And for indie publishers, there is the stigma. (Who do you think you are? You need to have someone else decide whether your book should be available to readers…)

But there’s hope! As David Gaughran, guru of marketing indie books on Amazon, points out, one of the problems in the past was that readers of literary and historical fiction couldn’t zero in on what they were looking for:

The problem with historical and literary fiction was that, until recently, there were no sub-categories for those genres. This meant that authors had to be selling 50 or 60 copies a day to even hit the back of the respective Top 100 – which most authors might be able to achieve during a promotion or new release, but would struggle to maintain outside of that on a single title.

The good news is that Amazon’s new subcategories make it easier for readers to find literary and historical fiction that interest them:

Well, Amazon has delivered. Historical fiction now has twenty-five subcategories and literary fiction has sixteen (see the left-hand sidebar)…. This is fantastic news for authors and readers. If you write literary fiction or historical fiction, life just got a hell of a lot easier. And it’s a big boon to readers too, who have sub-categories that reflect their interests, and who will, as a result, see a lot more churn on those lists, introducing them to new books instead of the same old stuff.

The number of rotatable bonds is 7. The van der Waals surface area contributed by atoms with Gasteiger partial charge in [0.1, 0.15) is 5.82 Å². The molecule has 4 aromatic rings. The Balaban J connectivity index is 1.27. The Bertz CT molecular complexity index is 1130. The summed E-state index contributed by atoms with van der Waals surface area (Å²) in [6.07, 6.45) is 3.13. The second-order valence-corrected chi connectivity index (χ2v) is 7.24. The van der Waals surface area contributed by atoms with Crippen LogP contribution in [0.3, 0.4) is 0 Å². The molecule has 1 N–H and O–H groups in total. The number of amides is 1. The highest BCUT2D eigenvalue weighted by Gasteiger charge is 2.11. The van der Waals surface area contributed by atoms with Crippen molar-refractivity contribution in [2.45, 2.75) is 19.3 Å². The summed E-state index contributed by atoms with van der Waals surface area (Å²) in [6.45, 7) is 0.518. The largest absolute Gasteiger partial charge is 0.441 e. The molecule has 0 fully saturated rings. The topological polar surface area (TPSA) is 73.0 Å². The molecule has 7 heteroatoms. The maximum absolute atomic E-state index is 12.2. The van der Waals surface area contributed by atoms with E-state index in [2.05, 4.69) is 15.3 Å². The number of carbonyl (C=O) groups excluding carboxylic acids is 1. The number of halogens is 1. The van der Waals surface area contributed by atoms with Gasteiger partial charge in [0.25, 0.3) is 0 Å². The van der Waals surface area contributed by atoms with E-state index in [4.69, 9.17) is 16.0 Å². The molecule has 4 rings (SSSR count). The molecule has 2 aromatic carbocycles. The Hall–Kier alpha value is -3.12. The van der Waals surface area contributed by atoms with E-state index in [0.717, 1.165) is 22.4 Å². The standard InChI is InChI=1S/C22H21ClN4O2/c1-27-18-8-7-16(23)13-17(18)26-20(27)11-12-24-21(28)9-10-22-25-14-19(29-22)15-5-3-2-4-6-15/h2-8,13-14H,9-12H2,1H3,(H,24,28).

This is great. Now I can categorize The Race as contemporary, humorous, and suspense. Not as clear a genre as Sci-Fi, Romance, or Fantasy, but it’s a lot more meaningful than just “literary fiction.”

Jacke’s new credo: managing expectations, one reader at a time.

Self-Publishing Progress Update

Drafts complete: Yes (five)

Extensive revisions complete: Yes (four)

Assessment to move forward: Yes (two) (both novellas)

Website operational: Yes

Beta reader feedback incorporated: Yes (one draft, multiple readers)

Editing complete: Yes (one)

Formatting for Kindle finished: Yes (except for back matter) (one)

Cover design: In progress (one)

Preview on Kindle device: None

Uploaded to Amazon: None

Available for sale: None

Anxiety that I am forgetting something: Fever Pitch

Jonathan Franzen, Horse’s Ass

“In my heart I know you’re right. But my perfectly functioning brain says you’re a horse’s ass.”
(Photo Credit: Nicolas Rapold)